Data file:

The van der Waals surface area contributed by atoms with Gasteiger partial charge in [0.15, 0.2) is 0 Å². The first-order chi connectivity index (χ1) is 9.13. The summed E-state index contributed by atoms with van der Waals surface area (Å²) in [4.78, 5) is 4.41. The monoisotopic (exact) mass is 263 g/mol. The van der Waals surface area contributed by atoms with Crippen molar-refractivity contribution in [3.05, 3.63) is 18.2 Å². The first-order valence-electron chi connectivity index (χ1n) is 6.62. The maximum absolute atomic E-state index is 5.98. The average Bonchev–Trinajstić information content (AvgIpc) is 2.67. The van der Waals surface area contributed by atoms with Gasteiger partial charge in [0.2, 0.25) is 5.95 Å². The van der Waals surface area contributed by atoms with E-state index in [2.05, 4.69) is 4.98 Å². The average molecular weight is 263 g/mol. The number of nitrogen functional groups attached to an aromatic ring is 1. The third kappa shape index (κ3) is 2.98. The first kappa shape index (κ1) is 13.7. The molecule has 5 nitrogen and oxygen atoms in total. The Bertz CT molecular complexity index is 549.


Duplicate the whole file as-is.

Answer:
The van der Waals surface area contributed by atoms with Gasteiger partial charge in [0.15, 0.2) is 0 Å². The first-order chi connectivity index (χ1) is 9.13. The summed E-state index contributed by atoms with van der Waals surface area (Å²) in [4.78, 5) is 4.41. The monoisotopic (exact) mass is 263 g/mol. The van der Waals surface area contributed by atoms with Crippen molar-refractivity contribution in [3.05, 3.63) is 18.2 Å². The first-order valence-electron chi connectivity index (χ1n) is 6.62. The maximum absolute atomic E-state index is 5.98. The average Bonchev–Trinajstić information content (AvgIpc) is 2.67. The van der Waals surface area contributed by atoms with Gasteiger partial charge in [0.2, 0.25) is 5.95 Å². The van der Waals surface area contributed by atoms with E-state index in [2.05, 4.69) is 4.98 Å². The average molecular weight is 263 g/mol. The number of nitrogen functional groups attached to an aromatic ring is 1. The third kappa shape index (κ3) is 2.98. The first kappa shape index (κ1) is 13.7. The molecule has 5 nitrogen and oxygen atoms in total. The Bertz CT molecular complexity index is 549.